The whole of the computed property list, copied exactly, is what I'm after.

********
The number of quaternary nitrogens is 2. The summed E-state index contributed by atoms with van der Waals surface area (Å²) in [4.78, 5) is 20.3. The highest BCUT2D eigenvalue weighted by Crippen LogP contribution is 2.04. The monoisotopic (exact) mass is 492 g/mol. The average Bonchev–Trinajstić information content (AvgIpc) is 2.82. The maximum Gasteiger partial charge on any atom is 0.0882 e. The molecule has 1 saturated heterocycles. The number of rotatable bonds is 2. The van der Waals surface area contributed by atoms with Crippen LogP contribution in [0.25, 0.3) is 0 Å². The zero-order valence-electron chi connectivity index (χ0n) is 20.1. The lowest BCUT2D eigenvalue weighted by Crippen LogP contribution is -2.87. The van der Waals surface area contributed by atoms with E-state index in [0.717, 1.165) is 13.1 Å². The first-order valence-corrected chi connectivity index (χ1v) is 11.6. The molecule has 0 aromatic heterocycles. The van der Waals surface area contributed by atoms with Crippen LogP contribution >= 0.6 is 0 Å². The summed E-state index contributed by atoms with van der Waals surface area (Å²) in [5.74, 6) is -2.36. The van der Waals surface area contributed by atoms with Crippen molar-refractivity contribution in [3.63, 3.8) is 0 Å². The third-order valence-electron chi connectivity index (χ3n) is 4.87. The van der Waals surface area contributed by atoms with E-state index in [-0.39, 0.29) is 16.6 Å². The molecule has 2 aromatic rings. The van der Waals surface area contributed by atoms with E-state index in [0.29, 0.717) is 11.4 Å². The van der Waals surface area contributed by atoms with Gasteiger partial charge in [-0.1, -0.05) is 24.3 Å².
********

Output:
The number of quaternary nitrogens is 2. The summed E-state index contributed by atoms with van der Waals surface area (Å²) in [4.78, 5) is 20.3. The highest BCUT2D eigenvalue weighted by Crippen LogP contribution is 2.04. The monoisotopic (exact) mass is 492 g/mol. The average Bonchev–Trinajstić information content (AvgIpc) is 2.82. The maximum Gasteiger partial charge on any atom is 0.0882 e. The molecule has 1 saturated heterocycles. The number of rotatable bonds is 2. The van der Waals surface area contributed by atoms with Crippen LogP contribution in [0.25, 0.3) is 0 Å². The zero-order valence-electron chi connectivity index (χ0n) is 20.1. The lowest BCUT2D eigenvalue weighted by Crippen LogP contribution is -2.87. The van der Waals surface area contributed by atoms with E-state index in [0.717, 1.165) is 13.1 Å². The first-order valence-corrected chi connectivity index (χ1v) is 11.6. The molecule has 0 aromatic heterocycles. The van der Waals surface area contributed by atoms with Crippen LogP contribution >= 0.6 is 0 Å². The summed E-state index contributed by atoms with van der Waals surface area (Å²) in [5.74, 6) is -2.36. The van der Waals surface area contributed by atoms with Crippen molar-refractivity contribution in [3.63, 3.8) is 0 Å². The third-order valence-electron chi connectivity index (χ3n) is 4.87. The van der Waals surface area contributed by atoms with E-state index in [-0.39, 0.29) is 16.6 Å². The molecule has 2 aromatic rings. The van der Waals surface area contributed by atoms with E-state index in [0.29, 0.717) is 11.4 Å². The van der Waals surface area contributed by atoms with Gasteiger partial charge in [-0.1, -0.05) is 24.3 Å².